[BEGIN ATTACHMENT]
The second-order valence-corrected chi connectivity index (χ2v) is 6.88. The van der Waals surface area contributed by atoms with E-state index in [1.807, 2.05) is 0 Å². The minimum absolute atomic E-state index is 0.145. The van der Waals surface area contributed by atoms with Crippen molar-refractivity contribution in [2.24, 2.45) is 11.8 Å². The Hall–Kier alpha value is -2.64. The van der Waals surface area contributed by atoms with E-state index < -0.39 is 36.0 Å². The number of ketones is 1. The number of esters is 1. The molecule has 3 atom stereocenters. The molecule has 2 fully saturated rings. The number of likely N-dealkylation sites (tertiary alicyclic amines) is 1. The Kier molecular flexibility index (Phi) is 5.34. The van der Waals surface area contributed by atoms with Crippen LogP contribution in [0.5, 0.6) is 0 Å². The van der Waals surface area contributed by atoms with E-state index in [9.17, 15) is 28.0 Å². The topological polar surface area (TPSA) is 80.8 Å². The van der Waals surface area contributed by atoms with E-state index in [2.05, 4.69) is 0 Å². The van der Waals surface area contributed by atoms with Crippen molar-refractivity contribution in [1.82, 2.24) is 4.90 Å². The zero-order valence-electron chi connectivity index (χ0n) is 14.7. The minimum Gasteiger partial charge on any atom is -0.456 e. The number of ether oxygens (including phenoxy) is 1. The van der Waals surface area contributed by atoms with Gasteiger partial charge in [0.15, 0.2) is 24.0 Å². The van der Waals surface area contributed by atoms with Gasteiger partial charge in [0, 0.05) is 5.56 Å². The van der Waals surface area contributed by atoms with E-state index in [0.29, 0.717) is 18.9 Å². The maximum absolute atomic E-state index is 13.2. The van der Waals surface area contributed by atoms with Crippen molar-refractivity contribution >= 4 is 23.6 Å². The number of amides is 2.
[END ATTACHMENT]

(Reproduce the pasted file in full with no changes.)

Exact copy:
The second-order valence-corrected chi connectivity index (χ2v) is 6.88. The van der Waals surface area contributed by atoms with E-state index in [1.807, 2.05) is 0 Å². The minimum absolute atomic E-state index is 0.145. The van der Waals surface area contributed by atoms with Crippen molar-refractivity contribution in [2.24, 2.45) is 11.8 Å². The Hall–Kier alpha value is -2.64. The van der Waals surface area contributed by atoms with E-state index < -0.39 is 36.0 Å². The number of ketones is 1. The number of esters is 1. The molecule has 3 atom stereocenters. The molecule has 2 fully saturated rings. The number of likely N-dealkylation sites (tertiary alicyclic amines) is 1. The Kier molecular flexibility index (Phi) is 5.34. The van der Waals surface area contributed by atoms with Crippen LogP contribution in [0.5, 0.6) is 0 Å². The van der Waals surface area contributed by atoms with E-state index in [9.17, 15) is 28.0 Å². The topological polar surface area (TPSA) is 80.8 Å². The van der Waals surface area contributed by atoms with E-state index in [2.05, 4.69) is 0 Å². The van der Waals surface area contributed by atoms with Crippen molar-refractivity contribution in [1.82, 2.24) is 4.90 Å². The zero-order valence-electron chi connectivity index (χ0n) is 14.7. The minimum Gasteiger partial charge on any atom is -0.456 e. The number of ether oxygens (including phenoxy) is 1. The van der Waals surface area contributed by atoms with Gasteiger partial charge in [0.15, 0.2) is 24.0 Å². The van der Waals surface area contributed by atoms with Gasteiger partial charge in [0, 0.05) is 5.56 Å². The van der Waals surface area contributed by atoms with E-state index in [0.29, 0.717) is 18.9 Å². The maximum absolute atomic E-state index is 13.2. The van der Waals surface area contributed by atoms with Crippen molar-refractivity contribution >= 4 is 23.6 Å². The number of amides is 2.